A COMFORTABLE transition can be made at this point to the thought of Pythagoras. This sixth-century figure was born into a milieu which for centuries had been permeated by vegetarian ideals. Pythagoras's genius is that he gave these ideals some sort of philosophical foundation. Tom Regan rightly suggests that Pythagoras is the father of philosophical vegetarianism.1 But Pythagoras certainly did not initiate the attempt to recapture the golden age by abstaining from animal food.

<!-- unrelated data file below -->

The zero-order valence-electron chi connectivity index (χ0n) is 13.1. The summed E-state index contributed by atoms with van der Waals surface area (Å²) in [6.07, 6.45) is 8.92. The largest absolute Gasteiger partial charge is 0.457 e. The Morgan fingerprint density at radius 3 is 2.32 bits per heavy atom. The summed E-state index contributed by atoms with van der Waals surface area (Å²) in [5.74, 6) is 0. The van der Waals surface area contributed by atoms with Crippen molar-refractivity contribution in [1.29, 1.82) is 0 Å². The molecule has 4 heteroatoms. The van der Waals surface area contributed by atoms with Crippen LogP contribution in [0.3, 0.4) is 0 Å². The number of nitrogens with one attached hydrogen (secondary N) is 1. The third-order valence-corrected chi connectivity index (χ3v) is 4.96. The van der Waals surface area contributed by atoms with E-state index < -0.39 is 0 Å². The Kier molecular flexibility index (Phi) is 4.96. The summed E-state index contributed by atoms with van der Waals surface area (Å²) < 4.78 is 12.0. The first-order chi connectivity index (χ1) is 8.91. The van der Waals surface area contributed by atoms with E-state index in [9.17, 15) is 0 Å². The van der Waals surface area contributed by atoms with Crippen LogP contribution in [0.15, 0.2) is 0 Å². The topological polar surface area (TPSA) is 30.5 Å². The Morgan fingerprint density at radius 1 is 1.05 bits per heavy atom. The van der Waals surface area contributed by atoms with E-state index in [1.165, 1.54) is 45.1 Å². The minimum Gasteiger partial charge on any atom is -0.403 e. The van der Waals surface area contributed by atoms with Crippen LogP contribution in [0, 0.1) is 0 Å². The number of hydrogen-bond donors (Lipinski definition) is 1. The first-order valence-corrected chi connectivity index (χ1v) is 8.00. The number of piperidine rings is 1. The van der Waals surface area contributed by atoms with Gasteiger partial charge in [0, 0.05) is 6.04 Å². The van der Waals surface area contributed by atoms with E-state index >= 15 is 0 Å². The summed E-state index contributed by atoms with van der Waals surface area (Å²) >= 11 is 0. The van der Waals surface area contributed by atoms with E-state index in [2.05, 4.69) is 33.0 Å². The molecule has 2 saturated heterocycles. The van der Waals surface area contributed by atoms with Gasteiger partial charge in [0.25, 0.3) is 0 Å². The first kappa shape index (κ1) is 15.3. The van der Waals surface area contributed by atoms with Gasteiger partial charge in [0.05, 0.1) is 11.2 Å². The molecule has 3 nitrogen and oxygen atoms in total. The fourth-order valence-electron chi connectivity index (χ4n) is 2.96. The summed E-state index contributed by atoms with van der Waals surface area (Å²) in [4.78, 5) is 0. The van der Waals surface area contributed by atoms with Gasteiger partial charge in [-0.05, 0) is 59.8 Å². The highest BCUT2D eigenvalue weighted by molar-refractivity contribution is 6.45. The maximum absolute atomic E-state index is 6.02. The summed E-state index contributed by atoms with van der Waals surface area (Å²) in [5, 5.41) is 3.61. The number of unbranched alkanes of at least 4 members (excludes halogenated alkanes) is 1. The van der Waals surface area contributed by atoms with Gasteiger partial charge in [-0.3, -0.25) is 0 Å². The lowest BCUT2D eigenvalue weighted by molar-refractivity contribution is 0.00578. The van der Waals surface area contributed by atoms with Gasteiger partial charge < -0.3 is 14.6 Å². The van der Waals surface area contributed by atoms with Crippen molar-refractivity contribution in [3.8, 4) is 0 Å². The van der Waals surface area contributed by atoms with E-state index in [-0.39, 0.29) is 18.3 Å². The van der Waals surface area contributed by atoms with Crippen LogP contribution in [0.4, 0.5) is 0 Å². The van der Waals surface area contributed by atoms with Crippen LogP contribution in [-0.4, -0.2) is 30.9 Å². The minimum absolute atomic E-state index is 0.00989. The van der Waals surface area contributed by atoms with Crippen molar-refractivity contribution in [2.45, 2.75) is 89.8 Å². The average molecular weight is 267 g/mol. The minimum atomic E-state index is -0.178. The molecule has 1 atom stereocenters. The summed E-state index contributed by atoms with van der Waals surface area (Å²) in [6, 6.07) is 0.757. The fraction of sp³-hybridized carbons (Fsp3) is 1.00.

At least two important prephilosophical movements introduced Pythagoras to vegetarianism. The Orphics were a mystical cult that practiced vegetarianism, but for unknown reasons. Their motivation was probably connected to their belief in the transmigration of souls. Animals were animated with souls that would eventually be, or had previously been, found in a human body. Orpheus himself was believed to have had the power to move animals with his voice. Because it was also believed that he had the same power over plants and rocks, some problems arise with a vegetarianism built solely on the basis of transmigration. If plants are as besouled as animals, what are we to eat? Although Pythagorean vegetarianism overcame these problems, the similarity between the Orphic and Pythagorean cults